THOUGHTFUL STUDY IN PROGRESSION
cote, whose Russell Drysdale: Defining the Modern Australian Landscape was held at the same museum in 2013 and reviewed in this column at the time, and whose book Inside the Art Market: Australia’s Galleries 1956-76 I also discussed in these pages a few months ago. Heathcote will be offering his own thoughts on the works in the exhibition in a lecture to be held at TarraWarra on July 22.
As Heathcote points out, many of these drawings have never been seen before, partly because of a lack of scholarly interest in the subject and partly because less industrious curators tend to reproduce or include in exhibitions works that have already been shown before and are already reproduced in catalogues.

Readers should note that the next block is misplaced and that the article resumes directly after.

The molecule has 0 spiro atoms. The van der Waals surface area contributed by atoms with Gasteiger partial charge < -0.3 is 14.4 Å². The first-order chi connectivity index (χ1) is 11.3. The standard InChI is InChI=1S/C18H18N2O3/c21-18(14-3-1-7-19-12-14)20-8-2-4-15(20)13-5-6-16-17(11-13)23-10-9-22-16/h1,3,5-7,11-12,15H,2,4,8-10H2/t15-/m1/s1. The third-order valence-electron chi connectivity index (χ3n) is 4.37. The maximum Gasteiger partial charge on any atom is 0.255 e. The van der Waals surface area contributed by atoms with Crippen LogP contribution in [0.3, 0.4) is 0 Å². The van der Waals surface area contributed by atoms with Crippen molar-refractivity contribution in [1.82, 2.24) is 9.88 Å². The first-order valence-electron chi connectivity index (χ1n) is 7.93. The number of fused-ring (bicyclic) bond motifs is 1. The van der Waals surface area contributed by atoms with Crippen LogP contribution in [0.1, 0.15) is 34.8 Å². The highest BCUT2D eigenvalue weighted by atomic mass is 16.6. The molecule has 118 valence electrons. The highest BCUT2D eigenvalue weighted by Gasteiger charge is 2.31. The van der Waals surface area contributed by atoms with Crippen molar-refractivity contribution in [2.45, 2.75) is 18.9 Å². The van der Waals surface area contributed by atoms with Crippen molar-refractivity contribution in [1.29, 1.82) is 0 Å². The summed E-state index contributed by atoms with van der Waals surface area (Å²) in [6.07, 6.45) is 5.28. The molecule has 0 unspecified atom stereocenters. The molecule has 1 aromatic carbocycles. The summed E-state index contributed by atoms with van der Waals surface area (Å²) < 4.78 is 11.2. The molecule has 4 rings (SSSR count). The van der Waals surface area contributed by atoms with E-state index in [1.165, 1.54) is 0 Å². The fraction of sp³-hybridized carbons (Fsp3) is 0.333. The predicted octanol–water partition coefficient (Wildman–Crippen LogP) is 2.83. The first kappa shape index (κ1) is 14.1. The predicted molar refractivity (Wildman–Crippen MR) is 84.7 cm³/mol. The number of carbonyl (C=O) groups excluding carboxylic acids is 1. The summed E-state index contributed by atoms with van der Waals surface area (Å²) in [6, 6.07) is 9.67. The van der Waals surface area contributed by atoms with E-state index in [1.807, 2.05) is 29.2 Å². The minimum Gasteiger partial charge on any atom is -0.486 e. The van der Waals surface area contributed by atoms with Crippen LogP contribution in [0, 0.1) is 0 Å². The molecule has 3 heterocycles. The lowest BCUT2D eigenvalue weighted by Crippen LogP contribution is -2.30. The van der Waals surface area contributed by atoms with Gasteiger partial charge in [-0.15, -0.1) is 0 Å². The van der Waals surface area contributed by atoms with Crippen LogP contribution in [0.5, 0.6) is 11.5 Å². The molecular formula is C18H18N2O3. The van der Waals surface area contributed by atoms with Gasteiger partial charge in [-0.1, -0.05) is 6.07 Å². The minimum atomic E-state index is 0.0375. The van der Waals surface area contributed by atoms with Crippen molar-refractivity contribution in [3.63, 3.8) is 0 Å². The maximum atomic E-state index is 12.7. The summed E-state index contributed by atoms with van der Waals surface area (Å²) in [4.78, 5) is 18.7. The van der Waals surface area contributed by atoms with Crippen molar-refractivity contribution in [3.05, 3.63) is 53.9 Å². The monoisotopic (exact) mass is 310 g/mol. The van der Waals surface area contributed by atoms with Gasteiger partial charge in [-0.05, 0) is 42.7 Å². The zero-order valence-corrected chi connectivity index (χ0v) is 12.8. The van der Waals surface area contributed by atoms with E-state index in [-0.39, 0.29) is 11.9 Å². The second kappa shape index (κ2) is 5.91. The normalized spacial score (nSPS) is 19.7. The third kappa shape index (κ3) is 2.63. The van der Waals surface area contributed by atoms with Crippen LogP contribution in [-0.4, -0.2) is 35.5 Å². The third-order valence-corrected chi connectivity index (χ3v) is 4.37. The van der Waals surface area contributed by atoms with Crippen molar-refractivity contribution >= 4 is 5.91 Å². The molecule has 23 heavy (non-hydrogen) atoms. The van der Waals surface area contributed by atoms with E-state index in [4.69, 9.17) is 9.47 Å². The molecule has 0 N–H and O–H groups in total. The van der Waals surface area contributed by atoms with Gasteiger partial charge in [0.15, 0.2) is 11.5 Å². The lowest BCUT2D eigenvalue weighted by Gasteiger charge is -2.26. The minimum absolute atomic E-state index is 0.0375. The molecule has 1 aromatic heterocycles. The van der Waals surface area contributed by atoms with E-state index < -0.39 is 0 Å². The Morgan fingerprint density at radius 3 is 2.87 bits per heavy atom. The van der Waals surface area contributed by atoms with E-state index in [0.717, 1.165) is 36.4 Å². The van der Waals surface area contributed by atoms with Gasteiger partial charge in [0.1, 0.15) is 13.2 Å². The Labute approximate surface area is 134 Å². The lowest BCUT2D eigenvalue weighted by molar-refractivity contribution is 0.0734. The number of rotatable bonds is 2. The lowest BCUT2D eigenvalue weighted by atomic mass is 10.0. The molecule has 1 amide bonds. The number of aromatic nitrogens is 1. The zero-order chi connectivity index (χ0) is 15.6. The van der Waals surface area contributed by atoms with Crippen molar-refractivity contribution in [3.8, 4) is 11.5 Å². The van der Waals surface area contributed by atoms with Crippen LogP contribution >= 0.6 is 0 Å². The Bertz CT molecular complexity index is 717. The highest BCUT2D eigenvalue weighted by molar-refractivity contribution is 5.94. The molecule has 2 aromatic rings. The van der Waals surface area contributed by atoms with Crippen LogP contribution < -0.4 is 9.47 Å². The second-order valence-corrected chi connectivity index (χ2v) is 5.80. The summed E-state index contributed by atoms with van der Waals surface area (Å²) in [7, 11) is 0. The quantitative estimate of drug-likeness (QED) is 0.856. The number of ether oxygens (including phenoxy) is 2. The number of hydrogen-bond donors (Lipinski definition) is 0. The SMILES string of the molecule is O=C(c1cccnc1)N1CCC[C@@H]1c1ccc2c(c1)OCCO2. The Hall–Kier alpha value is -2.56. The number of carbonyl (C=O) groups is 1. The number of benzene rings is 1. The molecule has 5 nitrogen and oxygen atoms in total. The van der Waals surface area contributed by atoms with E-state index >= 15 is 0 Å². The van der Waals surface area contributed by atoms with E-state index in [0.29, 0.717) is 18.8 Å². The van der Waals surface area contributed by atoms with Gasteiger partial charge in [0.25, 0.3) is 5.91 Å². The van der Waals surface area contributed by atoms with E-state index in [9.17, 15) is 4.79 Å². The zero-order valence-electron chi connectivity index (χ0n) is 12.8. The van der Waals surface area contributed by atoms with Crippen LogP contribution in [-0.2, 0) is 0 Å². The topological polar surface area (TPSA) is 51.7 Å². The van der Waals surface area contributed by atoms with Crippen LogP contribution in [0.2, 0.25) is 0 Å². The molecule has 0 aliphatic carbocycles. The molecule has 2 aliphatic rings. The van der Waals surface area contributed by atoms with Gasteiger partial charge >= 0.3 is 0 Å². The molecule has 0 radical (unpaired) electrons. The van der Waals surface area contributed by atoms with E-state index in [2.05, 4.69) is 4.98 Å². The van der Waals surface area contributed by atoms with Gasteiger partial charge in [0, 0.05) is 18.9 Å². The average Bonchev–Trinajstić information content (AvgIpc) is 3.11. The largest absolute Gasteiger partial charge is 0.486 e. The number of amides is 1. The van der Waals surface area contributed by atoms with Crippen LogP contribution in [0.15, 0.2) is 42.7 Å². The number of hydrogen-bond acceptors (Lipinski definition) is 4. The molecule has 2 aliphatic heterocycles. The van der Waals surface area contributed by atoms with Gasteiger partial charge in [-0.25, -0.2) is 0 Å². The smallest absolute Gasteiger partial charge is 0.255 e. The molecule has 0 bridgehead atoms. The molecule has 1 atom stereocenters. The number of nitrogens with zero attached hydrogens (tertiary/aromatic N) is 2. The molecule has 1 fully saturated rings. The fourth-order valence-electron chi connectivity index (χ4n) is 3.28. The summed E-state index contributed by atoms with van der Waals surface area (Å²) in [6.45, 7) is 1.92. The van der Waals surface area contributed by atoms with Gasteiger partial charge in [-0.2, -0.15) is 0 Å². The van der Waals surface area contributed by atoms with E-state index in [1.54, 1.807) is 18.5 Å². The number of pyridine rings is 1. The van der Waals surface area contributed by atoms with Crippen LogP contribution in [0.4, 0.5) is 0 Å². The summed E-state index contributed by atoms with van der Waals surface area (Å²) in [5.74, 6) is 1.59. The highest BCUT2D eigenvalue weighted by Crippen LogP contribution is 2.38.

The portrait of Smith is included in the exhibition and naturally attracts our attention, but it is hard to draw any conclusions from it about its aesthetic quality because — as though some fate hung over this work — it was largely destroyed by a fire at Carrick Hill in Adelaide in 1958 and not restored or, rather, repainted until 1972, after Dobell’s death. Even from photographs it is easy to see that the present version falls far short of the subtlety of the original.
Maimed as it is, the picture has been included partly for its fame and partly for the sake of the beautiful drawings shown with it. In these it is clear that Dobell has looked very closely and carefully at his friend’s features, and that the degree of distortion that he introduced into
Mr Joshua Smith (1943), left, and Study for Mr Joshua Smith (c. 1943), above; Study for Helena Rubenstein (1960), below